At this point, humanity’s colonization of Mars (or at least attempting it) has become an eventuality. That’s right; that fabled trip to the Red Planet is something on which a small but motivated group of visionaries is actively working. And they’re not just doing it because it’s a fun project; they’re doing it because it has become a necessity. At least that’s certainly what Elon Musk will tell you.
In his keynote speech at the International Astronautical Conference (IAC) in Guadalajara, Mexico, Elon Musk explained how the only options we have as a race are, very simply, extraterrestrial habitats or extinction. According to him, the causes of this mass extinction could vary from war and plague to death by asteroid impact. Unless we want to go the way of the dinosaurs (or cassette tapes), we’re gonna have to find a way to become a multiplanetary species. Luckily for us, he has a plan. He revealed its salient points at the IAC event, and it’s equal parts scary and cool.
What Musk envisions is a second home for humanity—not just an outpost or an emergency alternative like Nova Prime is in After Earth. We’re going to have to get there and get comfortable before an impending cataclysm threatens to wipe out our race.
Mars was chosen as the perfect candidate partly by the process of elimination; the rest of the planets in our solar system are either too far or too hostile. It also happens to have plenty of water in the form of frozen ice reservoirs, a moderate temperature range, receives plenty of sunlight, and has a length of day similar to the Earth’s (24 hours, 39 minutes).
Musk’s initial vision is a Martian colony with a population of 1 million. That group of pioneers would get there in batches of about 100. The colony would need to be self-sustaining, which means that the carbon dioxide and nitrogen available in the planet’s atmosphere would have to be put to work for farming.
Undoubtedly the coolest part of Musk’s plan are the spaceships that will be used to ferry us across the 33.9 million miles between Earth and Mars. Such a rocket system would have to use an efficient propellant, be re-usable, re-fuel during orbit, and also be able to produce fuel while on Mars.
Each ship would have to bear the burden of 100 passengers, luggage, and materials for construction purposes. Thankfully, amenities are part of the deal; Musk mentioned that movies, zero-G games, and general floating around in zero gravity would be used to keep things fun.
Structurally, the rocket’s vessel would be massive—about the size of a 40-story building. It’s so big, Musk’s working title for the thing is Big Fucking Rocket (BFR). The booster would be powered by Raptor engines, 42 in all. Each of those engines belts out 310 metric tons of thrust.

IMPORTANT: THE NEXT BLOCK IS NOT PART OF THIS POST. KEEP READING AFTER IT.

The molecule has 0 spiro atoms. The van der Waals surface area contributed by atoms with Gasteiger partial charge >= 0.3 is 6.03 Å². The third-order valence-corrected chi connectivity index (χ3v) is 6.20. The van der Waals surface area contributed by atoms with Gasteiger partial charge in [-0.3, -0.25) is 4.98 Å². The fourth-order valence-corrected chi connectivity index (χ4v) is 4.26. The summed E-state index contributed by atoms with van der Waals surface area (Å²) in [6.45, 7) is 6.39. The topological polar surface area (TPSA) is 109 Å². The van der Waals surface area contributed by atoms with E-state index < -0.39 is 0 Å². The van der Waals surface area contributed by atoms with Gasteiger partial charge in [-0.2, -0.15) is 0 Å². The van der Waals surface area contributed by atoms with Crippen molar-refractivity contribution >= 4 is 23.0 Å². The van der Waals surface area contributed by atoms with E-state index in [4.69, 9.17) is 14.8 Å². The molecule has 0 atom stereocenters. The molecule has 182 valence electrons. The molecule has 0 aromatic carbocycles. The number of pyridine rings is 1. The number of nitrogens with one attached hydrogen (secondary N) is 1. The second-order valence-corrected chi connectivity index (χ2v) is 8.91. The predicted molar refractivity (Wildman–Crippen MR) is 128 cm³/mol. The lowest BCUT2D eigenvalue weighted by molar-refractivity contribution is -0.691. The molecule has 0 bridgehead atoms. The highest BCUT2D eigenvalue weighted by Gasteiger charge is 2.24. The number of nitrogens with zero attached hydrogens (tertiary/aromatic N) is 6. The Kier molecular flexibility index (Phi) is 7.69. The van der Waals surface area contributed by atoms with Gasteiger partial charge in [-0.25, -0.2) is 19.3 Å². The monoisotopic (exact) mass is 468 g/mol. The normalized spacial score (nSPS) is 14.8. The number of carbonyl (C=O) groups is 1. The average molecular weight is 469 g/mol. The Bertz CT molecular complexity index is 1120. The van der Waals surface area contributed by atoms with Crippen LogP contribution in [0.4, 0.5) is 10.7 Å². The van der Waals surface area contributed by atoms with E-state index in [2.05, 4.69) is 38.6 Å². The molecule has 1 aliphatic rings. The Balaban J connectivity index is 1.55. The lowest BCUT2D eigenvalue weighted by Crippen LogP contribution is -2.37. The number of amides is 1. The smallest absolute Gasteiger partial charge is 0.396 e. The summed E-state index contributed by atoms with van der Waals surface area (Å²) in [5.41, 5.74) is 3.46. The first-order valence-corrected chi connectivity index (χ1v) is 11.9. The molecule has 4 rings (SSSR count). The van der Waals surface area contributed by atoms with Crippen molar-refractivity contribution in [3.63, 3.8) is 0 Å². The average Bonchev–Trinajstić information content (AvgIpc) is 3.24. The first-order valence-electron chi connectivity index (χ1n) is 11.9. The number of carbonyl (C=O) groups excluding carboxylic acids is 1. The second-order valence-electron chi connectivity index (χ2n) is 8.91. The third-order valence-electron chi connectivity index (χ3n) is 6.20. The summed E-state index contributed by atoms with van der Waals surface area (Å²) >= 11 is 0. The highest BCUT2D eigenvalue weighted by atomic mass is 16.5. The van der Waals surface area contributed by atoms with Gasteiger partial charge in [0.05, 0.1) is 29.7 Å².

Apart from the booster, the rocket would house the spaceship, which is the part that holds the people and cargo. It will start off with enough room to carry 100 people, and may eventually be upgraded to hold as many as 300 people.
Frugal innovation is the default cornerstone of Elon Musk’s Mars mission. Right now, space travel is anything but cheap. If the cost of the moon landings are used to arrive at estimates, the journey to Mars would be priced at $10 billion for one person. Musk plans on bringing that number down significantly using reusable rockets that can refuel in orbit. If SpaceX can achieve that, the price of a ticket would go down to $200,000, which is about the median cost of a house in the USA.
The funding of the project is still a major question mark and Musk was vague about from where the money for research, development and deployment would come. All he has said so far is that capital would be sourced via “a huge public/private partnership.” For now, the plan is to make advancements using the resources available, hoping that proving the viability of the project will attract funding.
The “When” remains the biggest unknown of this entire undertaking. SpaceX’s Mars missions are expected to kick off in 2018 with the Red Dragon, its unmanned capsule. The Red Dragon missions will be carried out every couple years after that to transfer useful payload. Musk has said that “if things go super well,” a manned crew may make it to Mars in 10 years.
What’s sure to up the stakes for SpaceX is the entrance of other ventures with their eyes set Mars-wards. Not only has Boeing CEO Dennis Muilenburg revealed the company’s interest in space travel, he has vowed to beat Musk to the Red Planet. SpaceX has NASA’s backing, so they may end up getting first dibs. Whoever is first out of the gate, it should be reassuring to the human race that there’s competition in the space (see what I did there?); the more smart people working on this, the better.
You can watch Elon Musk’s entire presentation below…
————————-Feature image courtesy of news.nationalgeographic.com